The intestinal mucus layer in the colon consists of a dense inner bacteria-free and a loose outer layer that is colonized by commensal bacteria. The mucins that form this layer are mainly composed of the densely O-glycosylated mucus protein MUC2. The glycans may serve as substrates and, in addition as adhesion sites for gut bacteria. Therefore, different mucin glycosylation pattern may be involved in the selection of a host specific microbiota [45]. Interestingly, a recent study clearly demonstrated that intestinal expression of β-1,4-N-acetylgalactosaminyltransferase 2 (B4galnt2) which may contribute to mucin decoration with N‑acetylgalactosamine influences gut microbiota in mice [46]. Using a 16S rRNA gene sequencing approach, the authors identified numerous bacterial taxa or operational taxonomic units that were influenced by B4galnt2 expression. Since closely related bacterial species appeared to replace each other in B4galnt2-/- and B4galnt2+/+ mice, respectively, it is difficult to interpret whether B4galnt2-induced changes influence microbiota function. Interestingly, Helicobacter spp. were rarely detected in the intestine of B4galnt2-/- mice indicating that adhesion of the pathogen and possibly by other adherent bacteria to N-acetogalactosamine residues in the intestine is impaired in these animals.

Genes with functions in plasma membrane structure or functions (Lin7c, Plscr2, AMN) and cell adhesion and cell signaling (Pcdh17, P2ry6, Ceacam12) were also differentially regulated in the experimental mice but their role in intestinal host-microbe interactions was not obvious from literature research.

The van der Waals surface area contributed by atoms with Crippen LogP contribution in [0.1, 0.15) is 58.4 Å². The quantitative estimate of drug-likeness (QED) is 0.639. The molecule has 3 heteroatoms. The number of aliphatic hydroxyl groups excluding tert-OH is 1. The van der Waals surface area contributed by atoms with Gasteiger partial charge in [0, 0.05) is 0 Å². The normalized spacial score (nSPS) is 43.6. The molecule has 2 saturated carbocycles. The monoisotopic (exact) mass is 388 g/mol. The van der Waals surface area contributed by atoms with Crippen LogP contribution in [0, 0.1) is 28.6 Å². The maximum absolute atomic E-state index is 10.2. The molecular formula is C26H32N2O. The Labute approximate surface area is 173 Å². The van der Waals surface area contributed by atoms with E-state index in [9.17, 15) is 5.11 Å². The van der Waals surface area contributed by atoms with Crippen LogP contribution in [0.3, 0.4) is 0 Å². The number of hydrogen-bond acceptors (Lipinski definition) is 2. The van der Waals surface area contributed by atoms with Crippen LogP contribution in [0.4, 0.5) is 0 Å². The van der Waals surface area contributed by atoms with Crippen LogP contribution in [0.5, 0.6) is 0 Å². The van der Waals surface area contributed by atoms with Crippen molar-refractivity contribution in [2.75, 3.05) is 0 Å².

In summary, differences between inbred mouse strains in microbiota composition suggest that genetic host factors are involved in the selection of host-specific bacteria. From our findings we conclude that Pla2ga2 and interferon-responsive genes are good candidates for the identification of host factors that play a role in host-microbe interactions. The specific role of these candidate genes may be addressed in hypothesis-driven experiments taking advantage of gnotobiotic knockout mouse models. In addition, it may be possible in such studies to clarify whether differential expression of selected genes is cause or consequence of differences in intestinal microbiota composition.

Supporting Information

Table S1.

Similarity of the intestinal microbiota in the colonic lumen (A) and at the clonic mucosa (B).

https://doi.org/10.1371/journal.pone.0072317.s001

(PDF)

Table S2.

Genes differentially expressed (fold change >2) between C57BL/10 and C3H mice.

https://doi.org/10.1371/journal.pone.0072317.s002

(PDF)

Table S3.

DAVID functional gene list: signaling/secretion.

https://doi.org/10.1371/journal.pone.0072317.s003

(PDF)

Table S4.

DAVID functional gene list: peptidase inhibition.

https://doi.org/10.1371/journal.pone.0072317.s004

(PDF)

Table S5.

DAVID functional gene list: guanine binding.

https://doi.org/10.1371/journal.pone.0072317.s005

(PDF)

Table S6.

DAVID functional gene list: response to bacteria/defense.

https://doi.org/10.1371/journal.pone.0072317.s006

(PDF)

Table S7.

DAVID functional gene list: hormone activity.

https://doi.org/10.1371/journal.pone.0072317.s007

(PDF)

Table S8.

DAVID functional gene list: lipoprotein-associated.

https://doi.org/10.1371/journal.pone.0072317.s008

(PDF)

Acknowledgments

We thank Ines Grüner and Ute Lehman for animal care and Marion Urbich and Sarah Schaan for excellent technical assistance.

Author Contributions

Conceived and designed the experiments: GL. Performed the experiments: FB GL. Analyzed the data: FB CM GL. Contributed reagents/materials/analysis tools: CM MB. Wrote the manuscript: GL.